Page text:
What The #metoo Movement Has Done To Dating

Have we become so hyper­-aware of this new culture that we are left afraid to initiate interest in the opposite sex?

This week, in light of conversations I’ve had surrounding the #metoo campaign storm, I’ve been thinking about two of my more incompatible traits -- an intense need for independence coupled with an innate desire for romance. The oil and water of my relationships. The vodka and decision-making. Wine and the ex-boyfriend’s number. Trump and nuclear weaponry. You get the drift.

I’ve been wondering if, in our current climate, there’s space enough for both these characteristics. Because to be an independent woman; a self-sufficient, liberated, I-can-do-it-on-my-own-thanks-all-the-same woman, seems to be far more a characteristic to take hold of and own in this day and age than to be a woman who, deep down, harbours a desire for old-fashioned romance.

A woman who wants to be complimented, who wants to be asked on a date, who wants to be pursued. To say it out loud feels almost shameful, as if somehow admitting this makes me less of an advocate for women. Like I’m letting down my side (and will likely get shunned from the team). That not only am I encouraging, but enabling the exact behaviour of men that as a woman today, I should be striving to put an end to.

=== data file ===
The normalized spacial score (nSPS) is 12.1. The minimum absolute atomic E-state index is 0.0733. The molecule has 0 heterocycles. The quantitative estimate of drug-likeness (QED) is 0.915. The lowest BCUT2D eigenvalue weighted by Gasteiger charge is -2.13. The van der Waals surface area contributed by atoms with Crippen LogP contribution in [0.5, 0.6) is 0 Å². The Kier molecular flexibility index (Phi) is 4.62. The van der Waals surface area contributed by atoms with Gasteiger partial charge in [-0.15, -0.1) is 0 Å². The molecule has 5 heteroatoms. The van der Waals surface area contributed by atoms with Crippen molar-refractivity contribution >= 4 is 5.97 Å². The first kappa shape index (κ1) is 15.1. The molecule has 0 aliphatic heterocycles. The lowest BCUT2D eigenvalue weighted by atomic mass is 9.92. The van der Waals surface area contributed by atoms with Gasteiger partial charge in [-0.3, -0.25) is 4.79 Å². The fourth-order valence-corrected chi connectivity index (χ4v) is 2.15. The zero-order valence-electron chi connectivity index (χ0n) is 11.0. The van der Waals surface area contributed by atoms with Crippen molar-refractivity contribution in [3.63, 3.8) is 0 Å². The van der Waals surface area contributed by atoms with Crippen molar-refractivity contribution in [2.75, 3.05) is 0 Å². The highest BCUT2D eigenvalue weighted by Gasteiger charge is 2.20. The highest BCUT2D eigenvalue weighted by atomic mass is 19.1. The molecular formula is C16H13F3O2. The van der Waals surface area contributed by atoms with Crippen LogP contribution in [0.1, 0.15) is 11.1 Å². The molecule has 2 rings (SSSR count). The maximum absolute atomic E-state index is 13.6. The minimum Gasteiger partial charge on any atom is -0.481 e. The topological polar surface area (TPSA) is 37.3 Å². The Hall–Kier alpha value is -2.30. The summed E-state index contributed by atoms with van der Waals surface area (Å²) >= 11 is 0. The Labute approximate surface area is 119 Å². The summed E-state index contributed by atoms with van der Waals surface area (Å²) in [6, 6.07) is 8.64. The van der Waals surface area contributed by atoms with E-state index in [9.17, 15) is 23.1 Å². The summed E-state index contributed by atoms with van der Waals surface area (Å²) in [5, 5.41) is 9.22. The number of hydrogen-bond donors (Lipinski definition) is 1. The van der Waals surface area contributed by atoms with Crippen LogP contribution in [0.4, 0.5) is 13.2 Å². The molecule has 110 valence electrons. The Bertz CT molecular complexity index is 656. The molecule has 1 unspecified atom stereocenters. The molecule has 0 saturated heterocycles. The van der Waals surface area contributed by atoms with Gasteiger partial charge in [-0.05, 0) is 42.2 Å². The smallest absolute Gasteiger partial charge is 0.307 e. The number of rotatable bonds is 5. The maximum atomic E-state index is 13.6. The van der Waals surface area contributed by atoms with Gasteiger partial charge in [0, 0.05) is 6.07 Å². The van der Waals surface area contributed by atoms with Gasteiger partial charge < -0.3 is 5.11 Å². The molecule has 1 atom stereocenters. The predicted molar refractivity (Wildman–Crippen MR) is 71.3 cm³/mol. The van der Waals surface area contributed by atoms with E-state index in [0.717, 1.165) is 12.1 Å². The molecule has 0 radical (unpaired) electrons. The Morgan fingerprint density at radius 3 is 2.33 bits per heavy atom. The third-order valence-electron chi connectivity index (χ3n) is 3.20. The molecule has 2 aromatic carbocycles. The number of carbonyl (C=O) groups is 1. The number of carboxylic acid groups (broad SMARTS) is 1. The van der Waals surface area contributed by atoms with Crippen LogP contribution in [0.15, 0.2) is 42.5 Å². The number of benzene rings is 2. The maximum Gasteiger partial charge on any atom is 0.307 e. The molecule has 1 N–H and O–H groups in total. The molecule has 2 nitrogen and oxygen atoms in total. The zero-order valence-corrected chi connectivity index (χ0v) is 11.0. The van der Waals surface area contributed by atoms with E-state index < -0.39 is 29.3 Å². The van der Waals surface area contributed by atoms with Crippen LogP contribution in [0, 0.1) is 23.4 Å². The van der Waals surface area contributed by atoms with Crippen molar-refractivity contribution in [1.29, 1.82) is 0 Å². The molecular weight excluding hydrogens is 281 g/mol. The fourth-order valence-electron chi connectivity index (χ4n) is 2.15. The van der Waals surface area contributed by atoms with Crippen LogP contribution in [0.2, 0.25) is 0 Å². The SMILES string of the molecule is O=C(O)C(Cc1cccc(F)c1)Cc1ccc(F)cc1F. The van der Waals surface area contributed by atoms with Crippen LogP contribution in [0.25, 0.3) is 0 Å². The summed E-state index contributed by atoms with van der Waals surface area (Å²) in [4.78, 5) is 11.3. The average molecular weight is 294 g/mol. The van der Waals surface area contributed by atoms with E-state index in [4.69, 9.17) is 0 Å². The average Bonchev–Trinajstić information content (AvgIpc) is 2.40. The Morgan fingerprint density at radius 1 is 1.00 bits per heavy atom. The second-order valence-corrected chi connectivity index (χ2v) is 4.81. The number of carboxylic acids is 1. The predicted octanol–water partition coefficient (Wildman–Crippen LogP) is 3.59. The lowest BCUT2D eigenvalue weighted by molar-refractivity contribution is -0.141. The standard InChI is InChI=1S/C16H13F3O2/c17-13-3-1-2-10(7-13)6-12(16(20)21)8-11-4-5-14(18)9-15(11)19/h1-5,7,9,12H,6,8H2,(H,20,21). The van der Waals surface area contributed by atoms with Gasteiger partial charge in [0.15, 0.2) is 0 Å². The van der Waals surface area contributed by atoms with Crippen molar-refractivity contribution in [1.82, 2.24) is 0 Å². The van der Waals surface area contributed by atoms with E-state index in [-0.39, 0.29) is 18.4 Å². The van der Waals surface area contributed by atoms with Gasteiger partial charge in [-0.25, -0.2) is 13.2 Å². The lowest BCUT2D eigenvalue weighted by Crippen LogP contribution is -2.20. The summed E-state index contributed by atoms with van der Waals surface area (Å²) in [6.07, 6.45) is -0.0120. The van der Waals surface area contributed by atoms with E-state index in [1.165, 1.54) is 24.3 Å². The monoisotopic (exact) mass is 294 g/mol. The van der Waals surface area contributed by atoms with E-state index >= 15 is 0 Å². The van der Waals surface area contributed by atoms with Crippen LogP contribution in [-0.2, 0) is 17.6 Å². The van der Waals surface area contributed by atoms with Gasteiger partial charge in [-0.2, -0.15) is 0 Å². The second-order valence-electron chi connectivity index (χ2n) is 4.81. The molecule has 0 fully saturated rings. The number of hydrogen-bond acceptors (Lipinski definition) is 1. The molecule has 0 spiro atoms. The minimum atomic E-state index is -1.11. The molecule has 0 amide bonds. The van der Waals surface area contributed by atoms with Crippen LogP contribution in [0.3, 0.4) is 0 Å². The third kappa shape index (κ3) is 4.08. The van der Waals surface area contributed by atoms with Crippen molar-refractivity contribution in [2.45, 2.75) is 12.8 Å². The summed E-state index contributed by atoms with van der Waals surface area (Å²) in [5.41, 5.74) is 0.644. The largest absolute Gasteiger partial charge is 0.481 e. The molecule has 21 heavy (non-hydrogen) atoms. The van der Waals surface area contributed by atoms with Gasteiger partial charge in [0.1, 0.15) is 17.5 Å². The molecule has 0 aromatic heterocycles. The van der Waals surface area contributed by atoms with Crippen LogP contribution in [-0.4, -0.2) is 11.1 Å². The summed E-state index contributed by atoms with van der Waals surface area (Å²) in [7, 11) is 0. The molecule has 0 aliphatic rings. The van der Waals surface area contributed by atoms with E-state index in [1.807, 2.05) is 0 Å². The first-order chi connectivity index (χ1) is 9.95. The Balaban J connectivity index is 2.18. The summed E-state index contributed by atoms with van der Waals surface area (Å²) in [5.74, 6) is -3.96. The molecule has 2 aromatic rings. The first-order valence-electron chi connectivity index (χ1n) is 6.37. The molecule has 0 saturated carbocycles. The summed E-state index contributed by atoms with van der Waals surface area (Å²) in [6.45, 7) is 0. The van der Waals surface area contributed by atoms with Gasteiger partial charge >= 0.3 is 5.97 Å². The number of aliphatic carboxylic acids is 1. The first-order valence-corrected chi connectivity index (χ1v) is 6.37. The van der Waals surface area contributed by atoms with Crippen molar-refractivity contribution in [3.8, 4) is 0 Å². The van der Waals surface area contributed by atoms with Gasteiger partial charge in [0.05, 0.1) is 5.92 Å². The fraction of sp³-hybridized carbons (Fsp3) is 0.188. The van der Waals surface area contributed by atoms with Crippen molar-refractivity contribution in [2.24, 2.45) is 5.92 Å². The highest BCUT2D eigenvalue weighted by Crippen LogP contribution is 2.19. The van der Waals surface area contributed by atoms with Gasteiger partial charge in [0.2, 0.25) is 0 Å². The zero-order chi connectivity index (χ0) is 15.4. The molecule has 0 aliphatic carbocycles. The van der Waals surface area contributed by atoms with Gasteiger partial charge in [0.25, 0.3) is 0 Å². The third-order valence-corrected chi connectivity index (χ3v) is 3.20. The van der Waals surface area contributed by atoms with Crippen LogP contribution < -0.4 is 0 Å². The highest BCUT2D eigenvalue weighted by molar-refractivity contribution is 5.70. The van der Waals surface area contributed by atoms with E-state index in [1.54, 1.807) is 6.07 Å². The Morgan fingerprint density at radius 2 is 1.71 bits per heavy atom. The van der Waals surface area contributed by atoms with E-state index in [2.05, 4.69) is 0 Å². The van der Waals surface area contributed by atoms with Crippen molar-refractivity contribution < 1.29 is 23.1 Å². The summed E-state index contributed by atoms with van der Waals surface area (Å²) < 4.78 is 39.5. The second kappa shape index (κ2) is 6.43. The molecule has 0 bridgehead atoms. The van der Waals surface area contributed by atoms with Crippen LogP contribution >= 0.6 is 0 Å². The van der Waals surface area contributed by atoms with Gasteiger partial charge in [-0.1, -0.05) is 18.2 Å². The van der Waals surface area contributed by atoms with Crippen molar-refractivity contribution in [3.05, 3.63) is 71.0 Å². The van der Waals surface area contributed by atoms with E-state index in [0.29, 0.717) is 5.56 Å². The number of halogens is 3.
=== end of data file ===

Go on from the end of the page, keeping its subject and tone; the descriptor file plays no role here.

However, it’s important to remember there’s a huge difference between mutual courtship within a relationship and sexual inappropriateness, harassment and abuse forced upon women. One is about respect, the other violation. One is about romance, the other control. One is equal, the other an imbalance of power. One is because you want, the other is because he can.

The #metoo spotlight has drawn the eyes of the world to a myriad of injustice that should have never been ignored. Finally, women are beginning to be seen, to be heard, to be validated. We have a platform for our voices; a place that takes us from the isolation of our shame to the solidarity of our stories. The magnitude of the outcome of this campaign and the positive impact it has had cannot be denied.

But have we become so hyper­-aware of this new culture that we are left afraid to initiate interest in the opposite sex? And what about the men who still believe in old-fashioned romance? Men who offer women the utmost respect; who value, honour and cherish them. Men who are raising sons of integrity and daughters of worth. Men who desire to pursue as much as some of us still desire to be pursued. How are they feeling in the aftermath of the campaign?

Last week, during an interview with Sky News Australia, Rodney Hogg stated, “I don’t want to be a bloke now because I do not know how to go approaching a woman.”

And while many of us rolled our eyes at such a statement (um, the way a man should have always approached a woman might be a good place to start), does he raise a valid point? Are men left feeling equally as unsure how to navigate traditional romance in today’s culture?

Recently I asked some men in my life exactly this question.